Now the time for his big decision, what to call himself. He decided to use the name of Robert Atkinson. This is not likely his real name, as he didnít want the British to track him down and arrest him. How close to his family name this was, is not known. It may be someone he knew, a friend, a distant cousin, or something so far from his family name, no one will make the connection.
About Mary No-Pee, Indian Princess
Mary Hyanno, Wampanoag
Mary Hyanno, known as "Litttle Dove", is said to have married early Plymouth settler Augustine Bearse. Mary was the daughter of John Hyanno, who was born in 1595 at the Mattachee Village at what is now Barnstable, Massachusetts, and Mary No-Pee, who was born at Gays Head on Martha's Vineyard and was the daughter of No-Took-Seet. John was the son of Iyannough, the sachem of the Mattachee village of Wampanoags of Cape Cod, and Princess Canonicus. He died after 1680 on Cape Cod. Princess Canonicus was the daughter of Canochet (Chief) Canonicus and Posh-Pw. Canochet Canonicus was the son of Wessonsuoum and Keshechoo. Wessonsuoum was the son of Chief Tashtassuck, who was born before 1520.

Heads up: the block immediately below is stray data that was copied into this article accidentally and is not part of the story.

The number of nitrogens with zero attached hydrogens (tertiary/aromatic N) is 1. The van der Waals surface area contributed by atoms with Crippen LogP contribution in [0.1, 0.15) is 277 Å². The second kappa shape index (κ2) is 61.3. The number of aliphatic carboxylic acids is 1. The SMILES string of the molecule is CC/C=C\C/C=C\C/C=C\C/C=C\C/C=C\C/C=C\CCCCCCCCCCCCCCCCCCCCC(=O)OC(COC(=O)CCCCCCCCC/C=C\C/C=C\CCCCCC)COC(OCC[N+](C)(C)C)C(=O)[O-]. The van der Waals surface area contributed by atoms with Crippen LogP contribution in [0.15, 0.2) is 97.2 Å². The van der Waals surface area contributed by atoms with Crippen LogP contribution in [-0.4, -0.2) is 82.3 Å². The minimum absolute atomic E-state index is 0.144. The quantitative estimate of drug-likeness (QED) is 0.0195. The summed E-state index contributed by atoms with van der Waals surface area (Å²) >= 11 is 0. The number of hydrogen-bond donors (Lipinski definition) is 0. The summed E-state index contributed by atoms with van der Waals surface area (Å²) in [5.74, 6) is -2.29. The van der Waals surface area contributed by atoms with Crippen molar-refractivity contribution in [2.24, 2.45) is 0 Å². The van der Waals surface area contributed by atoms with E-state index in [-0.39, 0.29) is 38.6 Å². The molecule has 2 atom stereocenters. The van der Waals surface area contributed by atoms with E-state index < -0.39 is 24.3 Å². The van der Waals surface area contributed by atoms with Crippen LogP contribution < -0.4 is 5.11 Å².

Mary Hyanno is said to have been of fair complexion and red hair. The Wampanoags were often referred to as "white Indians" due to their light skin and are thought by some to have descended from Viking explorers. This assertion is very controversial. There indeed was an Iyannough, and Hyannis, Massachusetts is named for him.
The Bearse/Hyanno marriage entered the written record via a document filed in the 1930's by Franklin Ele-watum Bearse, a Scaticoke and Eastern Indian, in an attempt to obtain benefits as an Indian from the State of Connecticut. Mr. Bearse's claims are analyzed in a article by Jacobus entitled "Austin Bearse and His Alleged Indian Connectionis" in THE AMERICAN GENEALOGIST published about 1936. Mr. Jacobus does not accept the Franklin Bearse story and endeavored to disprove it. However, family traditions of the Hyanno marriage exist to this day in other branches of the Bearse family. These traditions do not appear to have been derived from Franklin Bearse.
Wayne G. Manser